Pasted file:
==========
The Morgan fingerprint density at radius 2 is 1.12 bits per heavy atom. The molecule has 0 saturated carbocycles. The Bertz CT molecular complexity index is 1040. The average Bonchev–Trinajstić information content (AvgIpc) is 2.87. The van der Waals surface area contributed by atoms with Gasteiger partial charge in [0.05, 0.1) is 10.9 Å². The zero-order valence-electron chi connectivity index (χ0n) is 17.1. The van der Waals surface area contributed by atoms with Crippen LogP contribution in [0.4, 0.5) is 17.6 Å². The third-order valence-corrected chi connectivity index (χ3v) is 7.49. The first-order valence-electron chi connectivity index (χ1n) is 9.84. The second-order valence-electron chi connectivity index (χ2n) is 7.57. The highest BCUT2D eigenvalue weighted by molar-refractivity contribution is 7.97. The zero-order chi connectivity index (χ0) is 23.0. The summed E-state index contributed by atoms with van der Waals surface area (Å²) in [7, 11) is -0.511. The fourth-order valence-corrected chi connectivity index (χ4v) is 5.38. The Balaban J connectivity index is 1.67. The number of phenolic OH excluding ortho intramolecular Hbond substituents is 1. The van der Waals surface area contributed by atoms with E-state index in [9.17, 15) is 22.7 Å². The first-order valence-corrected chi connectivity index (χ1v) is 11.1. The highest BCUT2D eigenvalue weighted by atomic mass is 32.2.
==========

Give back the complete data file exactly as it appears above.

The Morgan fingerprint density at radius 2 is 1.12 bits per heavy atom. The molecule has 0 saturated carbocycles. The Bertz CT molecular complexity index is 1040. The average Bonchev–Trinajstić information content (AvgIpc) is 2.87. The van der Waals surface area contributed by atoms with Gasteiger partial charge in [0.05, 0.1) is 10.9 Å². The zero-order valence-electron chi connectivity index (χ0n) is 17.1. The van der Waals surface area contributed by atoms with Crippen LogP contribution in [0.4, 0.5) is 17.6 Å². The third-order valence-corrected chi connectivity index (χ3v) is 7.49. The first-order valence-electron chi connectivity index (χ1n) is 9.84. The second-order valence-electron chi connectivity index (χ2n) is 7.57. The highest BCUT2D eigenvalue weighted by molar-refractivity contribution is 7.97. The zero-order chi connectivity index (χ0) is 23.0. The summed E-state index contributed by atoms with van der Waals surface area (Å²) in [7, 11) is -0.511. The fourth-order valence-corrected chi connectivity index (χ4v) is 5.38. The Balaban J connectivity index is 1.67. The number of phenolic OH excluding ortho intramolecular Hbond substituents is 1. The van der Waals surface area contributed by atoms with E-state index in [9.17, 15) is 22.7 Å². The first-order valence-corrected chi connectivity index (χ1v) is 11.1. The highest BCUT2D eigenvalue weighted by atomic mass is 32.2.